I can't sell back my complete works of Shakespeare because they have come out with a new edition!
I HAVE FOUND A WAY TO NOT HAVE TO TAKE PHYSICS IN THE FALL. THIS MEANS I WILL BE DONE WITH STUPIDLY LARGE LECTURES AND H-ITT CLICKERS FOREVER!
I went to Cirque de la Symphonie with Miko last night. Now I'm thoroughly convinced that Gerard Schwarz needs to step down as principal conductor -- it was the best I'd ever heard the Symphony perform and it was under their associate conductor, AND all their principal string players (plus several stands' worth of other players in most sections) had left for the summer chamber music festivals.
The performance was AMAZING. ZOMG. Acrobats, a juggler, a contortionist, and strongmen were all there. And with the student discount, a pair of tickets set me back only $10 when the seats would have ordinarily retailed for $43 apiece in advance. I think my plugging of the event at the RC worked quite nicely as when I arrived the pair of seats next to mine were taken by two EEPers.
so I had a good weekend.
Also, I am in the process of convincing Sarah the class(ic)ist that it's worth her time to go to the Emerson String Quartet concert in October. Student tickets are cheap, and that ensemble has won eight or nine GRAMMY awards in their time together. She's a sponge for anything you can get her to believe is "culture" (although she doesn't use "culture" as a biologist might -- "learned behavior". She is only concerned with "civilized" culture), and right now she's entirely convinced that classical music is culture of interest. It probably stems from watching the classically trained musicians in the RC talking about composers or whistling/humming melodies at each other and playing the guess-what-this-is game. She probably feels a bit left out when the girl next to her can pick out a theme from Dvorak's "American" quartet when it's idly whistled at the bus stop.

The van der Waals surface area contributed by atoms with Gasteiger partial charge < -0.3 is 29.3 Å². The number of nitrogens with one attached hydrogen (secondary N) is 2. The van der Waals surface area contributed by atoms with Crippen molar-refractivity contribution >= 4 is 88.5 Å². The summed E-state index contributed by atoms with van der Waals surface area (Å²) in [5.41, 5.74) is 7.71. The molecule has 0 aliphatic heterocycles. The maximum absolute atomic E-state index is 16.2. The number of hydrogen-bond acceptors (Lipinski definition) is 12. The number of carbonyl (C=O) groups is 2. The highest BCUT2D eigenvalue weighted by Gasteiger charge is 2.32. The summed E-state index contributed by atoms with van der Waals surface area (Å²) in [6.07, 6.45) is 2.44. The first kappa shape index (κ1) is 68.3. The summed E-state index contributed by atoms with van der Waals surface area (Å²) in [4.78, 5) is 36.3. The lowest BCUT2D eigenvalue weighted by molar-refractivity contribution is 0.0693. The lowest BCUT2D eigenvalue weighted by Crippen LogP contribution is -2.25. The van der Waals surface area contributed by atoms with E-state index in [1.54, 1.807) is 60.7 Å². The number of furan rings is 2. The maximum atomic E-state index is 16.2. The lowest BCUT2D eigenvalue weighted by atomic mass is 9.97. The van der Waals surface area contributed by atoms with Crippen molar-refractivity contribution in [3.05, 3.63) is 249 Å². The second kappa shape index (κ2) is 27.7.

In any case, I've now lent her two of the Emerson Quartet's GRAMMY-winning albums (the complete Shostakovich quartets, 2001 winner for best chamber music album and best classical album; also "Intimate Voices" which was the best chamber music album of 2006, featuring Grieg, Nielsen, and Sibelius) for the weekend and will probably hear her opinion of these tomorrow. If she's listened to ALL of it then she's probably crazier than she's shown herself to be as that's six CDs' worth, but you never know with a girl like Sarah.
so there's my update. I should do this more often.
Yesterday I actually logged into Facebook. I almost never do this, by which I mean that lately I've been updating my LJ more often than logging onto Facebook. But I logged in and I checked on my event invitations. Among them was one to a wedding for a guy in my high school graduating class.
He's either 19 or 20 right now. I haven't seen him in four years, and I barely knew him to begin with (hooray for Facebook and self-labeling as "friends" with people who are very nearly strangers... or who actually are strangers, in some cases). THIS IS REALLY WEIRD. Early marriage and electronic mass-mailed invitations.